ON a weekday morning in June, 50 people gather at the launch of a new technology shop in a science park outside Cambridge, eastern England. Dubbed a ‘store opening’ by its hosts, the US firm Ekso, it is quite unlike most retail events. There are no shelves, tills, or counters; no free samples or catalogues. Instead, Ekso suggests that guests — about a quarter of whom are in wheelchairs — might try out one of its devices, in conjunction with the private physiotherapy firm, Prime Physio. Then, in months or years to come, the wealthier among them could walk away with some of Ekso’s kit.
“Technology is reaching the point where those who have been disabled can be re-enabled,” says Andy Hayes, Ekso’s managing director for Europe, the Middle East and Africa, in his address. A slide of the bionic superhero Iron Man pops up on an accompanying PowerPoint presentation.
Ekso Bionics has produced the first ready-to-wear, motorised exoskeleton to be made commercially available in Britain. Called the Ekso, this battery-powered robot suit enables paraplegics to stand and walk.
Though this technology is at the forefront of the field, the Ekso is not the first of its kind. British disability campaigner Claire Lomas completed the London Marathon earlier this year using an Israeli-made ReWalk suit; Ossur, the Icelandic prosthetics firm that makes the South African athlete Oscar Pistorius’s carbon-fibre legs has a line of electrically powered feet and knees; Honda produces a lightweight device for users with minor walking difficulties.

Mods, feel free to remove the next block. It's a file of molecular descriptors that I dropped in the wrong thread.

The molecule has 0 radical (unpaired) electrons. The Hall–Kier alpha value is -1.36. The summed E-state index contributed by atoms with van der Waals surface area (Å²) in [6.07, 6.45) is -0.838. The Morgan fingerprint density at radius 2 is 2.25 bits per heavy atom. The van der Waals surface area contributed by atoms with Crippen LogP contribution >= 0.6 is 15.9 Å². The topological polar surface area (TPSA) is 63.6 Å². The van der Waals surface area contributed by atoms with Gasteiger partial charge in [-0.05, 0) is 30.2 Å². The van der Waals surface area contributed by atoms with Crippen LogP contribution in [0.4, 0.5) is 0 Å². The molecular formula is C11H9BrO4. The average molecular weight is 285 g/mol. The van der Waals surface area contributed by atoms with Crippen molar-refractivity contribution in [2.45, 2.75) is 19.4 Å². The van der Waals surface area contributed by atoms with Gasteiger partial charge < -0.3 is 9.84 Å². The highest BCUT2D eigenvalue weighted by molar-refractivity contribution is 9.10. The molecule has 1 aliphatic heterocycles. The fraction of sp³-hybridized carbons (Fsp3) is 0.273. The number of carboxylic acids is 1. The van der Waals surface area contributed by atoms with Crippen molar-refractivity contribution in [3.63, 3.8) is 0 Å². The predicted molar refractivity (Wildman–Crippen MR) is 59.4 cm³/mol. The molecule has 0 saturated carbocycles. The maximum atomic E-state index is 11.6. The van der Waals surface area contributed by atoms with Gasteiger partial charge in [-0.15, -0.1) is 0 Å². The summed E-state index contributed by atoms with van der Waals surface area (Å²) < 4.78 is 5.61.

Yet Ekso is notable not only for its technology and the price tag (£100,000 for the exoskeleton which it hopes to lower to £50,000 within the next two years), but its ambitious plans. It sees a time when able-bodied users will be strapping on machines too. In an age when Tony Stark’s exoskeleton tops the box-office charts in The Avengers, and Pistorius competes in both the Olympics and Paralympics, Ekso thinks there’s a demand for robotic suits that not only aid disabled people, but enhance the abilities of everyone.
The firm’s CEO, Eythor Bender, has said he believes exoskeletons are “the jeans of the future”, offering assistance with manual labour. “Shipyard workers could probably only hold a 10kg angle-grinder for a couple of minutes,” says Hayes. “Whereas if they had a bionic suit, they could work for hours and reduce costs.”
Theoretically, Ekso’s suits could find all sorts of uses. In practice, their applications are more limited. We watch as 24-year-old Suzanne Edwards dons the device and takes a few steps. Edwards had been a surfing instructor until she suffered a spinal cord injury in January 2011. She is delighted to be able to rise from her chair and walk. However, two of Ekso’s staff have to guide her movements, and it’s hard to see how it could replace her wheelchair permanently.
Ekso doesn’t claim to offer a simple fix for paralysis. Yet it does believe that regular exercise in the suit could help in other ways, such as increasing bone density, improving bladder functions, and aiding weight loss. — The Guardian, London